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Show how the brand build and drives company culture.

This is something we’ve talked about before, but your marketing and branding strategies need to be inward facing as well as outward. A strong brand and intelligent marketing play a crucial role in building and reinforcing a company’s internal culture.

Team up with your HR department, identify the role your brand plays in attracting the best candidates in the market and monitor staff motivation levels during campaigns to show increases in productivity.

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Be the driving force.

We’ve all seen those TV shows where everyone sits around the boardroom table nodding and agreeing with everything the CEO says. But in today’s competitive market, companies need drivers – people that have the courage, vision and ambition to get things done.

It’s not enough just to know what your own company is doing, you need to understand what the market your brand is operating in, is doing – and you also need to understand what your competitors are doing.

Knowledge is power and the more knowledge you have, the better equipped you’ll be to drive your branding and marketing activities ahead of your competitors and achieve sector control.

Don’t be afraid to ask your agencies what they are seeing or doing in other markets. They won’t tell you what they are doing for other clients, but they can often give you an insight into a new or emerging trend that you can adopt and present as a solution to your CEO in a pre-emptive strategy that will catch the competition with their hands in their pockets.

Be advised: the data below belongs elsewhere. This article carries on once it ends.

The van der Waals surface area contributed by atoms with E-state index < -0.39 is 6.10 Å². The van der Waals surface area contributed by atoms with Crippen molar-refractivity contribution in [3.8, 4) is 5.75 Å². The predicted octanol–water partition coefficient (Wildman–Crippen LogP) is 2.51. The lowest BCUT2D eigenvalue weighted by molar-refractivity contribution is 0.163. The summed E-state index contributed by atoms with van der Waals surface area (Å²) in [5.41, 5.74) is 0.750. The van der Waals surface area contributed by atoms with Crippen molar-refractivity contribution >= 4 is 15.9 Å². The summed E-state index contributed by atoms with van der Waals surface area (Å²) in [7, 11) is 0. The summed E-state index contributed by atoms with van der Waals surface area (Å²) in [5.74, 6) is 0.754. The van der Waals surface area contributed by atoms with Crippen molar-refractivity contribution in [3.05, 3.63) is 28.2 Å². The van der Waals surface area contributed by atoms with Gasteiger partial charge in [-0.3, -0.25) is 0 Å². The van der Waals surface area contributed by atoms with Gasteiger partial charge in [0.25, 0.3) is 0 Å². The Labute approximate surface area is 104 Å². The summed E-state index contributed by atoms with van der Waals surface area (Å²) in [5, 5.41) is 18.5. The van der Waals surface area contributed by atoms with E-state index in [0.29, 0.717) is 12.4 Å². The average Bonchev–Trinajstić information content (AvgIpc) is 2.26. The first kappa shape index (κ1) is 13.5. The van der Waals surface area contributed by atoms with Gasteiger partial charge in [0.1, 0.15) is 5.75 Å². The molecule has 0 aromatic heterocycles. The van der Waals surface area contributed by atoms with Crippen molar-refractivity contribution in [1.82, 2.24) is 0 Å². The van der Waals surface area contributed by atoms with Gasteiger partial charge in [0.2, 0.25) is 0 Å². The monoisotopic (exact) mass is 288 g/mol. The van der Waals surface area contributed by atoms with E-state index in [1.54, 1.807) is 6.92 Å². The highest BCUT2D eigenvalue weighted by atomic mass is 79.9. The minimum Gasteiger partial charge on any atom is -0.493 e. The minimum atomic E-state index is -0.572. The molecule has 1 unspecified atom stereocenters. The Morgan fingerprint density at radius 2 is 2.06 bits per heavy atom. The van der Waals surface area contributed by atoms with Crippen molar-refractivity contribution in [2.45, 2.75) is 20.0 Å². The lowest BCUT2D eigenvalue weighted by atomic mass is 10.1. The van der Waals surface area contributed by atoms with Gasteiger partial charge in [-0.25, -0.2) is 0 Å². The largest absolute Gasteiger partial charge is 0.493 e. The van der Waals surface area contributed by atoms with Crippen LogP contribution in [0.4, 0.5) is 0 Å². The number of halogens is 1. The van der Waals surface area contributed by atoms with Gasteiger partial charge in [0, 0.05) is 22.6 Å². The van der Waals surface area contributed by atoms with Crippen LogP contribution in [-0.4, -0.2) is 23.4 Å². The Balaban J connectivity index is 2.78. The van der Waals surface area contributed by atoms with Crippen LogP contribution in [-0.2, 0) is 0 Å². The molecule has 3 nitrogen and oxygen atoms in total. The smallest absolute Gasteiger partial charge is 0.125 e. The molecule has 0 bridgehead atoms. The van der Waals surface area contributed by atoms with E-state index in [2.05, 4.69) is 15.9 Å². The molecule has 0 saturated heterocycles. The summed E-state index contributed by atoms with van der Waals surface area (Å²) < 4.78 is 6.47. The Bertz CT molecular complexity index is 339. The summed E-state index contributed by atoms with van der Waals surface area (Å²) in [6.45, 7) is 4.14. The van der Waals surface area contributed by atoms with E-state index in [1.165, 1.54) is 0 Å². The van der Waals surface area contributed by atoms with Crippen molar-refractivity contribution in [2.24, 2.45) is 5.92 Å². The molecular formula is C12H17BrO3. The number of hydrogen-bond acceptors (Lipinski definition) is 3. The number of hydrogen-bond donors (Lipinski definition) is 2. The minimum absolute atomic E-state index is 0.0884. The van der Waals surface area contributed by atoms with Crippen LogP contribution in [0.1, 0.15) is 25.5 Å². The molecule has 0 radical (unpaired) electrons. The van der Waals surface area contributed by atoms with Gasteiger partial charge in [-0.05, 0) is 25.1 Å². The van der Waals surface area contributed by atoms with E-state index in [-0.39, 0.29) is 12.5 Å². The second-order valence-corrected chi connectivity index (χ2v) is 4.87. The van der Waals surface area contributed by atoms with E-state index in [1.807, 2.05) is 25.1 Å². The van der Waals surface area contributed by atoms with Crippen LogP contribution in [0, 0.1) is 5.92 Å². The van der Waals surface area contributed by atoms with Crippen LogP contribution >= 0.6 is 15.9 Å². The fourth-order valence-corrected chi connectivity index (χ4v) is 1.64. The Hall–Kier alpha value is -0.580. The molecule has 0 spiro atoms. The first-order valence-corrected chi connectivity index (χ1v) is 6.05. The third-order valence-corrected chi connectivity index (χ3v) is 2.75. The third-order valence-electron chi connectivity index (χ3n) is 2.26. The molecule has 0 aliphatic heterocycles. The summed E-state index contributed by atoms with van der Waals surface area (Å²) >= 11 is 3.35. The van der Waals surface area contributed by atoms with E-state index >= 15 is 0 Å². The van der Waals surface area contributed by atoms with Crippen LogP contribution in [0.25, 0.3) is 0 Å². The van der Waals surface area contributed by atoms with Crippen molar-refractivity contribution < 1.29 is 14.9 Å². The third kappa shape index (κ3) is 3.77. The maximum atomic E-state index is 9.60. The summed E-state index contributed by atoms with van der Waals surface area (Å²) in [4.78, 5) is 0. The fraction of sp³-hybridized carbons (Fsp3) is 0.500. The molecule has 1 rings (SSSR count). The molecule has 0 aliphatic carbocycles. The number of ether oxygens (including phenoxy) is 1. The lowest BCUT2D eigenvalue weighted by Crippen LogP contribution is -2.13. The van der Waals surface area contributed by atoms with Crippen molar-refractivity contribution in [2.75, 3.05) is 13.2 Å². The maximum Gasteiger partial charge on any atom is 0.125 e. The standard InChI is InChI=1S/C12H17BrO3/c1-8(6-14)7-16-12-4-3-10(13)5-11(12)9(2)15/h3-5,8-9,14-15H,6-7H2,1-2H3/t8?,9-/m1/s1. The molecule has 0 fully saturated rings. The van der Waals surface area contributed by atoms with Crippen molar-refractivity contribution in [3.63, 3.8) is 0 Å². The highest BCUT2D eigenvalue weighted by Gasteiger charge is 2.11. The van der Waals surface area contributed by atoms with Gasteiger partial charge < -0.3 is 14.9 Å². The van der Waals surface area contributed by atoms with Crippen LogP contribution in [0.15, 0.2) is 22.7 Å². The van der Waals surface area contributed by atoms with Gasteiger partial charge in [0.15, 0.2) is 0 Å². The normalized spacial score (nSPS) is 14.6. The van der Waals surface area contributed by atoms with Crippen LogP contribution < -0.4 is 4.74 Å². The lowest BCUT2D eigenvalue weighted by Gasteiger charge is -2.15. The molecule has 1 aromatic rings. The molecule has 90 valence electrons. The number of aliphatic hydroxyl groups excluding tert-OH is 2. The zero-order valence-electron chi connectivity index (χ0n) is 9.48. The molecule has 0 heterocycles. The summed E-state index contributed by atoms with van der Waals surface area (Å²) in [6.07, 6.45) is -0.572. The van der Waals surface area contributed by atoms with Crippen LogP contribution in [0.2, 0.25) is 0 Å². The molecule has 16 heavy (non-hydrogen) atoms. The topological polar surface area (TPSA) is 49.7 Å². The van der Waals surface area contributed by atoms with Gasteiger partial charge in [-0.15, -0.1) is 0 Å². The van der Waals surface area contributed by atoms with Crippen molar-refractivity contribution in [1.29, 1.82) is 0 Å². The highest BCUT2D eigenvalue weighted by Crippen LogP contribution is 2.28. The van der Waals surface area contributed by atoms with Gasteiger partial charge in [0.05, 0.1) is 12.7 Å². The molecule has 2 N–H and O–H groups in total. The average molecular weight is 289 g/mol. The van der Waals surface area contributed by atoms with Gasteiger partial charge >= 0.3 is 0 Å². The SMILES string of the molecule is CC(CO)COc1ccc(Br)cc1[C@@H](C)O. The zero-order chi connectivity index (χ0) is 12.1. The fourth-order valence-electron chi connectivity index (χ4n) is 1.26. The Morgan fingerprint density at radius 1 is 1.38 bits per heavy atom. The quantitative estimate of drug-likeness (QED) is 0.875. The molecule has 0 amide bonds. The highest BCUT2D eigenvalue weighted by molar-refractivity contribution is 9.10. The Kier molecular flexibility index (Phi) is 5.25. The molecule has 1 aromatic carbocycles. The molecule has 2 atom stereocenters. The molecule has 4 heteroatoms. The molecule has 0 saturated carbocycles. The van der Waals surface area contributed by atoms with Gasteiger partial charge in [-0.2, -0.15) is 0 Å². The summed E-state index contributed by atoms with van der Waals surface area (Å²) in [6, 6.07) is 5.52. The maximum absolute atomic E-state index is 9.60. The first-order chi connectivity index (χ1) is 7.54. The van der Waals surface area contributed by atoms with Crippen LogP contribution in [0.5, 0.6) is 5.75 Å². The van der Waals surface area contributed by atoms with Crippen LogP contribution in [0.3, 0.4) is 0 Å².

Equally important – have the confidence to walk away from a strategy if you find it doesn’t work. One of the biggest problems many brands face is that no one wants to be seen to ‘make a bad call’, so instead of calling out something that doesn’t work, everyone will mumble about it in the background, but never move to fix it.

Prove your strategy works with hard facts.

Back when I first started in this industry, the ringing of tills indicated that a strategy was working. Today, you have access to many more analytical tools – so use them and understand how to interpret them.

Show the CEO or board that your strategy is backed up with hard data and not just fanciful guesswork. Use the analytical tools at your disposal to monitor and tweak your strategy for better effect.

But be realistic about the data you are getting and don’t follow it blindly – listen to customers and staff that are customer facing. They will give you an invaluable insight into the real-world effectiveness and relevancy of your strategy.

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Choose battles you’ll win.

One of the most common mistakes people make when trying to persuade the CEO or board to change their view on branding and marketing investment is that they start by suggesting the need for a major cash injection. That’s not going to happen. So look at how to validate the effectiveness of your marketing spend and start with clever solutions that simply require project approval as opposed to funds.